Pen and Ink

I talk a lot here about my process of writing. Partially because I'm still early career, and so I'm still figuring out exactly what my process is (or at least what it is right now), and partially as a way of sharing those experiences with other people starting out in the field - writing can feel less lonely when you have proof that you're not the only one who can get multiple rejection letters in a week, or who has days where it seems like the only words you write are the wrong ones. And usually when I talk about process, I talk about how I survive those things, and then pick up my pen the next day.

But since it has been a question very frequently asked of late, today I am going to talk about the fact that when I say "pick up my pen the next day" I mean that literally.

Yes, gentle reader, I write by hand. Preferably onto a moleskine notebook (soft cover, largest size, unlined) very nearly always with a fountain pen (I have a couple of different kinds, and since I have minuscule handwriting, fine nib.) I write my first drafts by hand - even of my dissertation and my other academic writing. When it comes time to revise, I print out a copy, and make my revisions by hand.

Why, in this age of technological ease and the wonder of Scrivener do I do this? I do it for the only reason a writer ought to adhere to any part of her process: this is what works best for me.

Writing by hand helps me think - I hear the characters' voices better, and I have a better feel for the shape of the story. I cannot explain why this is, I only know that it is true. In fact, the very few (seriously, count on one hand and have fingers left over few) times I have ever drafted onto the computer have been stories or scenes that I knew I'd back down from writing if I thought about them too much in the initial draft.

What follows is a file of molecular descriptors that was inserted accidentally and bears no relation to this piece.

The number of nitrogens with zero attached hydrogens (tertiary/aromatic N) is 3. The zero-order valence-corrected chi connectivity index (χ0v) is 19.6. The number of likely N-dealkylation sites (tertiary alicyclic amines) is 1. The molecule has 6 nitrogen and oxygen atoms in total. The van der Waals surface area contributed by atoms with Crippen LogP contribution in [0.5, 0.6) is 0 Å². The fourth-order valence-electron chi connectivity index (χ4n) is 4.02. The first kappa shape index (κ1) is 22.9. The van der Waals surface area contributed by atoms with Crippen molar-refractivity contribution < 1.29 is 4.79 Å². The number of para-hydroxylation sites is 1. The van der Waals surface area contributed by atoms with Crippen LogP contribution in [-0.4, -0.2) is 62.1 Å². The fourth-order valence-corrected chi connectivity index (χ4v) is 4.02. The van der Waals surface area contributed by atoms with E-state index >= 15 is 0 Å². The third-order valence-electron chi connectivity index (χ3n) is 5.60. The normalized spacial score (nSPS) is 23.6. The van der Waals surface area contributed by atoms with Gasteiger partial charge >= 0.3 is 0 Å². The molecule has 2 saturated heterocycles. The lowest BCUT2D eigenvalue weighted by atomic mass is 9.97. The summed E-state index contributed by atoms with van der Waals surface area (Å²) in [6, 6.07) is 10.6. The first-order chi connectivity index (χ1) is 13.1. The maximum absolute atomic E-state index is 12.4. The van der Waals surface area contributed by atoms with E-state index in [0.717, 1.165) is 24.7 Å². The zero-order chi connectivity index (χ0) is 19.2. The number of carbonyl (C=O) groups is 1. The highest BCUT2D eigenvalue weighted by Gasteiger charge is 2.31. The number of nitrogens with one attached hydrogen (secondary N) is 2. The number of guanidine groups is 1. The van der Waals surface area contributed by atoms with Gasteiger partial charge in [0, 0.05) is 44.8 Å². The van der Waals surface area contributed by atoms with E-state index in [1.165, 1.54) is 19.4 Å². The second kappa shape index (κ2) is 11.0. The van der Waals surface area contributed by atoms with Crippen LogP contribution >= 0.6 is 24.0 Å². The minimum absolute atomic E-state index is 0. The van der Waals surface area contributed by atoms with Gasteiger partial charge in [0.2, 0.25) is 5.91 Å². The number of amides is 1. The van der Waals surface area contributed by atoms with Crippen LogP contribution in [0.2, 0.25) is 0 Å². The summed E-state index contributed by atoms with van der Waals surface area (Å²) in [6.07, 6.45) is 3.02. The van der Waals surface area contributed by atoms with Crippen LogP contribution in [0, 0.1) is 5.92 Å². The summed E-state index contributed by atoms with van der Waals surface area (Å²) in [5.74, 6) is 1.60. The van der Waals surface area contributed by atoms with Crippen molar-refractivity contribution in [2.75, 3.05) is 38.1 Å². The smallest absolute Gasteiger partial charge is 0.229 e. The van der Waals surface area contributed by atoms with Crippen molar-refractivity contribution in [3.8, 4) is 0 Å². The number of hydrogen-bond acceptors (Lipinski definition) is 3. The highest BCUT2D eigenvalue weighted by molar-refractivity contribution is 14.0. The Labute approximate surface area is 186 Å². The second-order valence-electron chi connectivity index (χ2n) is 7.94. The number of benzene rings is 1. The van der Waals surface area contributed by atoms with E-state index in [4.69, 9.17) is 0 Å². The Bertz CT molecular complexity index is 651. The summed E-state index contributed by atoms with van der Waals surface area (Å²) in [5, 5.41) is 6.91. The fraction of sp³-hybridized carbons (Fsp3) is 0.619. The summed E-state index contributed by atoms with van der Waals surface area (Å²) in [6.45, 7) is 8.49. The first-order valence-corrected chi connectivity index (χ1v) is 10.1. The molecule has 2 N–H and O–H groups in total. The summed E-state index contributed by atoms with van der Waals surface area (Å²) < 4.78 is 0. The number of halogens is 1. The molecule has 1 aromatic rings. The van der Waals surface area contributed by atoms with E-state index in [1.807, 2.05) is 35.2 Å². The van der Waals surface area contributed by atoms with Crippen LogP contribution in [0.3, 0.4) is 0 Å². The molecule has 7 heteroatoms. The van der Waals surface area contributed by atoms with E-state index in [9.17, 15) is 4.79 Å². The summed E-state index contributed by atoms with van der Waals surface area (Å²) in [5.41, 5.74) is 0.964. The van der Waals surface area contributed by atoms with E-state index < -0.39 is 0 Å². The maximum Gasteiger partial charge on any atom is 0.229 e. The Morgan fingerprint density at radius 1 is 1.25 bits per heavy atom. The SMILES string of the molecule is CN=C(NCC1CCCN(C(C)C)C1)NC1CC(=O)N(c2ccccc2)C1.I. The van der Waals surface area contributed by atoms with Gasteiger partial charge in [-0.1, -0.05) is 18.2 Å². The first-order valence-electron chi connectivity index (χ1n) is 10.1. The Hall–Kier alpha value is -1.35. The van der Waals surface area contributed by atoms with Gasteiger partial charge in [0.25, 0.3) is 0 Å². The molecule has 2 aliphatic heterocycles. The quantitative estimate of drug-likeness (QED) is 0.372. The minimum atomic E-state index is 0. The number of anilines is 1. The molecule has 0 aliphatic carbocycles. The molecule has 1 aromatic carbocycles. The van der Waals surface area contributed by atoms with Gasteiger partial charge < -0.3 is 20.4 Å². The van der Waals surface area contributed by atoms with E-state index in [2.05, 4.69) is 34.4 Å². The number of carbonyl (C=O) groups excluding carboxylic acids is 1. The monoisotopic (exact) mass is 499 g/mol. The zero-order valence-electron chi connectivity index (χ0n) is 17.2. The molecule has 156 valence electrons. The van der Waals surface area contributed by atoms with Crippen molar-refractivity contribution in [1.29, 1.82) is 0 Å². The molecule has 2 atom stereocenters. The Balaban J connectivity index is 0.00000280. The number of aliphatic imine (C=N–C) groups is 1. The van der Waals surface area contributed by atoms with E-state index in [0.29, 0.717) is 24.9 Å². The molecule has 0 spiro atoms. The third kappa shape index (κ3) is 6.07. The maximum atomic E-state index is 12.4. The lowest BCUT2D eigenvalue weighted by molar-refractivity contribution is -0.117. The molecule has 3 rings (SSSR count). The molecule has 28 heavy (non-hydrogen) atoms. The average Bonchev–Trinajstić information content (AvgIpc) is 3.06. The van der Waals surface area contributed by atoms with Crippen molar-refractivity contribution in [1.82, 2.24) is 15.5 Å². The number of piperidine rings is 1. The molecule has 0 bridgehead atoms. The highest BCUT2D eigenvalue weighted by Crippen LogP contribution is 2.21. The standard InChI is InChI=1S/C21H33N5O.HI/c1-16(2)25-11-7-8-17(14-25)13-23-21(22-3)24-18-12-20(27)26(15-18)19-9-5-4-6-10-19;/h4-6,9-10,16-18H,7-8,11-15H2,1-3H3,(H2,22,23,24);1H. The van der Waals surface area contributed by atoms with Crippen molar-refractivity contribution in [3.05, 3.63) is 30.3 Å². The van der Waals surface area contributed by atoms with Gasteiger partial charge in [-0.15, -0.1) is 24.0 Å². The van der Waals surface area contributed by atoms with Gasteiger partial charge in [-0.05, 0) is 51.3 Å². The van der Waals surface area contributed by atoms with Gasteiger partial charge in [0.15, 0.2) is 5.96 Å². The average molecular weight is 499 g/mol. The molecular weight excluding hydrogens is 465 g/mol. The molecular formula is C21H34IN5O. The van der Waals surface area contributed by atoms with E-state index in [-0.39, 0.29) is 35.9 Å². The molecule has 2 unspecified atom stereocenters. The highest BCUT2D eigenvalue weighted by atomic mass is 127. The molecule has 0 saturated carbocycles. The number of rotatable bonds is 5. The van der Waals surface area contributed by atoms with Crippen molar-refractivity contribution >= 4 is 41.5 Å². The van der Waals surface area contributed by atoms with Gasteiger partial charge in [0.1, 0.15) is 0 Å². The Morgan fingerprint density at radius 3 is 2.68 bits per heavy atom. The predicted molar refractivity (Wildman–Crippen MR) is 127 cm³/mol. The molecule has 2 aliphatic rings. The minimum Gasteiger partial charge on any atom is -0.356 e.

I use a fountain pen generally because I like the feel of the physical act of writing with one, and because I have a weird thing about using particular colors of ink for particular projects. Fountain pens offer the greatest variety of colors (I particularly love J. Herbin ink) and when I'm using a regular pen I like the Sakura gelly rolls for the same reasons - I like the feel of writing with it, and there's a good range of colors.

First drafts (what I tend to call draft zero) go in notebooks, and only on one side of the page - I leave the opposite blank in case I need to insert text, or so I have a place to stick the post its on which I write notes to myself about things I need to think about or change when I revise. The writing doesn't go into the computer until I have a complete draft (short story) or until I've changed enough of what I've written that I need to reorganize and check in with my story before I can move forward (usually about 1/3 of the way into the zero draft of a novel). Then I revise on the print outs.

Usually when I talk about handwriting, I get the "wouldn't it be easier to just do it on the computer the first time?" question, quickly followed by "how do you save your data?" Well, no, it wouldn't be easier, not for me, to compose on the computer. I've tried, particularly after the shoulder injury that meant choosing between my fencing career and my writing one. And the transfer between notebook and computer also serves as my first edit, so I'm not really adding an extra step for myself. As for saving data, well, yes, if my house catches on fire before I get the story out of the notebook and into the computer, then I have some problems. But otherwise, it's pretty safe.

And I'll close like I always do: my process is mine. It works for me. If it didn't, I would change it, because the how I write is much less important than the actually getting the words on the page.